And in the meantime, LIVE! You aren't dead yet, and may not be for a long time. Think about how you want to live in the immediate future, and let those thoughts guide your choices.

As for whether or not to accept treatment, there is no right or wrong answer - only YOUR answer.

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Dear Guest,

As far as I'm concerned you can talk about those issues RIGHT HERE! If you don't feel real comfortable posting in "public", you can PM me or e-mail me if you wish.

But don't be afraid to "lay it all out" on this board. You saw the responsis Fay and I got to our posts. These people CARE! There was a question about end of life issues posted not to long ago that got a TON of wonderful, informative and supportive responses.

Of course you feel "inept" about the POSSIBILITY of dying. Who doesn't? It's not something we get to "rehearse" a few times before we have to face the real thing. For me it's using my two favorite sayings: "One GLORIOUS day at a time" and "I'll figure it out when I get there".

As for "fighting" and "prepairing" at the same time, Don pretty much said it. Live life for today with hope in your heart for tomarrow.

Both Fay and I are fighters. She fights every day for one more day, one more hour, one more treatment in the VERY REAL hope that she will see a day when she'll here the words "No Evidence of Disease!". I pray every day for her and others like her they get to hear those words.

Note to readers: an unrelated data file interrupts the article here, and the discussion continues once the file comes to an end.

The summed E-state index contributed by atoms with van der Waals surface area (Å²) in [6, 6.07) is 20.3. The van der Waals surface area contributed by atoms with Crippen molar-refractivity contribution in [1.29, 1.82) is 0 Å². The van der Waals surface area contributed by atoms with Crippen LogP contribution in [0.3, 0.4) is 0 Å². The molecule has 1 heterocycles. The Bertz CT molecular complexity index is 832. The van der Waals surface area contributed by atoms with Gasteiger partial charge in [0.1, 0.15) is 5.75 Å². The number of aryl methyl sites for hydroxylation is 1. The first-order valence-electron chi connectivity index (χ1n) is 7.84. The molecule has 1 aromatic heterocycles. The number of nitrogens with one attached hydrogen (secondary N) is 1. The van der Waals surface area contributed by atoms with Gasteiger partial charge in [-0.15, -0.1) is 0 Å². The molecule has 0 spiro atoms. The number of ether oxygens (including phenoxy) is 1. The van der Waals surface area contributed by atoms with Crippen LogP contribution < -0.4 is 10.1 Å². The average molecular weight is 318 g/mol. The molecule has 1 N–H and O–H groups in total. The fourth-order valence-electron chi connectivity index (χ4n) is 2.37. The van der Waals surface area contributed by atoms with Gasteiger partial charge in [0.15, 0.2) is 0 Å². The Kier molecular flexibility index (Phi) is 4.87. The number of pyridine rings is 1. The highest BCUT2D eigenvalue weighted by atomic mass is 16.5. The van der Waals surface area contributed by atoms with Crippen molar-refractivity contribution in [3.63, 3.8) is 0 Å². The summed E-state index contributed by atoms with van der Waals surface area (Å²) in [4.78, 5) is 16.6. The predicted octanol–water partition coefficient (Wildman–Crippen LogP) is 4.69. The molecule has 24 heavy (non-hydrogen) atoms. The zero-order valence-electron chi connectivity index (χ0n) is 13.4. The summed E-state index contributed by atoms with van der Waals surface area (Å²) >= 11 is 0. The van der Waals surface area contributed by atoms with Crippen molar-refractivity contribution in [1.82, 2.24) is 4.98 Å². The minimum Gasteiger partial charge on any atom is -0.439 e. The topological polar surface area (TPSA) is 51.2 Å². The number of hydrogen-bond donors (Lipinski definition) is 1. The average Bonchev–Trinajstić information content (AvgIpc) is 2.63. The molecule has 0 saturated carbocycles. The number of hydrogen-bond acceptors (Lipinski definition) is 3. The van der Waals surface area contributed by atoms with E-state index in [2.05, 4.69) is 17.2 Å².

I, on the other hand, fight every day for a certain quality of life. You can tell me I'm dying, but don't treat me like I'm dead. That's why I've pushed so hard for my mobility, among other things.

As for my family: I've been VERY open and honest with both my wife and my adult daughter. It's been hard at times, but both have come to realize, as have I, that I am NOT "guilty" of becoming sick. I did not set out, many years ago, to "get cancer". And they understand that. For that I am truely grateful.

Like I said, PM me if you want. Or post here. WE do this together, no matter the situation.


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Wow, those two "silver foxes" imparted a lot of wisdom...and Jen had some good advice on hospice.

My turn...

The woman on the Cancer Treatment Centers of America ads had very, very small odds of surviving her advanced breast cancer. It had spread to her bones and she made friends in the hospital that eventually lost their battle with the disease. Vickie didn't. She wrote a book "There's No Place Like Hope" that you really should read. I believe her name is Vickie Gillespie... Point is that no matter how bad the odds, there's ALWAYS a chance, there's ALWAYS hope.

Please, don't just roll over and die. What legacy does that leave your spouse and adult children? Yes, "prepare" for the worst, make sure your affairs are in order - Will, Living Will, Advocacy, etc. Do all the legal BS that you wouldn't want your family to have to deal with while attending to grief... THEN, take a deep breath, and decide to live! YOUR choice, death with dignity or the no-holds-barred die trying... But don't JUST give up. Contact hospice when the time presents itself, decide on the perimeters and where/when things will happen.

Talk to your family. If you don't have "that kind of relationship", here's a chance to fix that! Pull them in, hold them to you and use that love to heal your soul.

I'm not sure how your family feels, but if it were my mother dealing with end of life issues, I'd make it a point to be there until the end and feel ultimately gypped if she didn't want me to be. Your children/family should pick the role they are to play, but they need to know the score.

Vent here, question here, find your treatment options, don't accept a "no hope" answer because it's WRONG. Be honest with yourself and decide on the road that is best for you. (I'm not sure I would take the word of someone who would "bluntly" tell you you're not going to win - this person may see inside your body, but not your very soul...)